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Famed Watergate For Sale

Storied hotel draws a suitor — but will it get a wedding band?

After sitting abandoned for two years on the bank of the Potomac River in Washington, D.C., the legendary Watergate Hotel has attracted a suitor bearing a purchase agreement. The big question: Will the engagement result in a wedding?

The hotel has been for sale off and on over the past few years. Its brokers are optimistic about its chances now, but in this economic climate, financing isn't easy to secure. And the property, built in the 1960s, badly needs renovation.

Broker CB Richard Ellis listed the 262-room hotel for sale on behalf of owner PB Capital, part of the German lender Deutsche Postbank AG. It got a promising offer from Holland Development Group, which creates commercial projects in the District of Columbia, suburban Virginia and Boston.

“There's a contract being negotiated,” says Marc Magazine, senior vice president of CBRE's hotel partners division in Washington. “We absolutely expect the property to trade in the $40 million range.” He declined to reveal the amount of the offer.

To be on the safe side, however, the brokerage is gearing up for a major sales campaign in the event the deal doesn't close. “You never know if contracts get completed or fall through. We're getting ready to start the marketing process if need be,” says Magazine.

The Watergate Hotel is part of a five-building office and residential complex that gained notoriety in 1972 after a break-in at the headquarters of the Democratic National Committee. The scandal led to the resignation of President Richard Nixon in 1974.

The hotel's location in the heart of the city also is a powerful draw. “I don't know if there's a better site that overlooks the Potomac River with views of the Kennedy Center and the monuments,” says Magazine.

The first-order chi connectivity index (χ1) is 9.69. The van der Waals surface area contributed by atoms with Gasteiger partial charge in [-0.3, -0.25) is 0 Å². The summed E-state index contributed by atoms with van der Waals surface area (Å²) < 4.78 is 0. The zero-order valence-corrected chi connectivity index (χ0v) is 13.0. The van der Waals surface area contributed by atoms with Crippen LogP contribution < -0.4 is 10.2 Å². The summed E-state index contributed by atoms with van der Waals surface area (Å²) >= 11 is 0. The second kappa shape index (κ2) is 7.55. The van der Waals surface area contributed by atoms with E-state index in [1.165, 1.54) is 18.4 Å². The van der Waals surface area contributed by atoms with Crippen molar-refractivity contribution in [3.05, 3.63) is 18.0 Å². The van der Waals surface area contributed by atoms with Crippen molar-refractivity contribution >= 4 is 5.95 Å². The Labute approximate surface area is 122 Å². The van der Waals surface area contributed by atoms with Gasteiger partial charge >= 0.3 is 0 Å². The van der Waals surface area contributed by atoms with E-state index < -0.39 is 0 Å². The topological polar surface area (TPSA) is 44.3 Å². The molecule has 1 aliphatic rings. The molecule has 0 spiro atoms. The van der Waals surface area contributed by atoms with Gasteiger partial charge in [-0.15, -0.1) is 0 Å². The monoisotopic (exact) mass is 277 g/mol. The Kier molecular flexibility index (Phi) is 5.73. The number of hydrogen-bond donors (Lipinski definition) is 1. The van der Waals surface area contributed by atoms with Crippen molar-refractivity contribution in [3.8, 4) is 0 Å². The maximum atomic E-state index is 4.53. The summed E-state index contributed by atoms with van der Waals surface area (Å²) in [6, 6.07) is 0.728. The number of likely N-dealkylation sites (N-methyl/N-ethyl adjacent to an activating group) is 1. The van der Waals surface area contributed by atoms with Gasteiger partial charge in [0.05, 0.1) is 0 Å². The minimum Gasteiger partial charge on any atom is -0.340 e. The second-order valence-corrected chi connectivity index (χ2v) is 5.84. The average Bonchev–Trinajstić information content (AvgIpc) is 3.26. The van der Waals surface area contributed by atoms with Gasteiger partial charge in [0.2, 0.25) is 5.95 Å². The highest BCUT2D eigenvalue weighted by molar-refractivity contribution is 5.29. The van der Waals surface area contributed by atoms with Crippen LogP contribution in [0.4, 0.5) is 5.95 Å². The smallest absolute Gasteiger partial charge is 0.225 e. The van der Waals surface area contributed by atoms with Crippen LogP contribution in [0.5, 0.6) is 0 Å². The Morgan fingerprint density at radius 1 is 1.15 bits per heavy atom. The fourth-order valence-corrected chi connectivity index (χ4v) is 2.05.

Besides Holland, potential suitors include hotel chains that want to plant their flags on the 42-year-old icon.

The Watergate has fallen on hard times. Previous owner Monument Realty hoped to win city approval to convert the hotel to residences, but the effort fell through.

Facing mounting bills, Monument closed the hotel and defaulted on its loan from PB Capital, a reported $43 million mortgage. “In the last 18 months, both residential and hotel markets turned sour on them, and they missed the market,” explains Magazine.

PB Capital foreclosed, and in July tried to auction the Watergate, but the results were disappointing. The bank bid $25 million and is again trying to sell.

To an extent, the Watergate is a victim of timing. With credit scarce, cash buyers are rare. And overhauling the shuttered icon will be costly — $10 million would be a drop in the bucket.

Holland Development is conducting due diligence and weighing whether to proceed with a nonrefundable deposit.

The suitor's current developments include the planned $50 million Potomac Overlook at the Watergate project, a 28,000 sq. ft. condo development near the Watergate complex.

Redevelopment could restore the grande dame Watergate to a showplace, says Magazine. “No question about it.”


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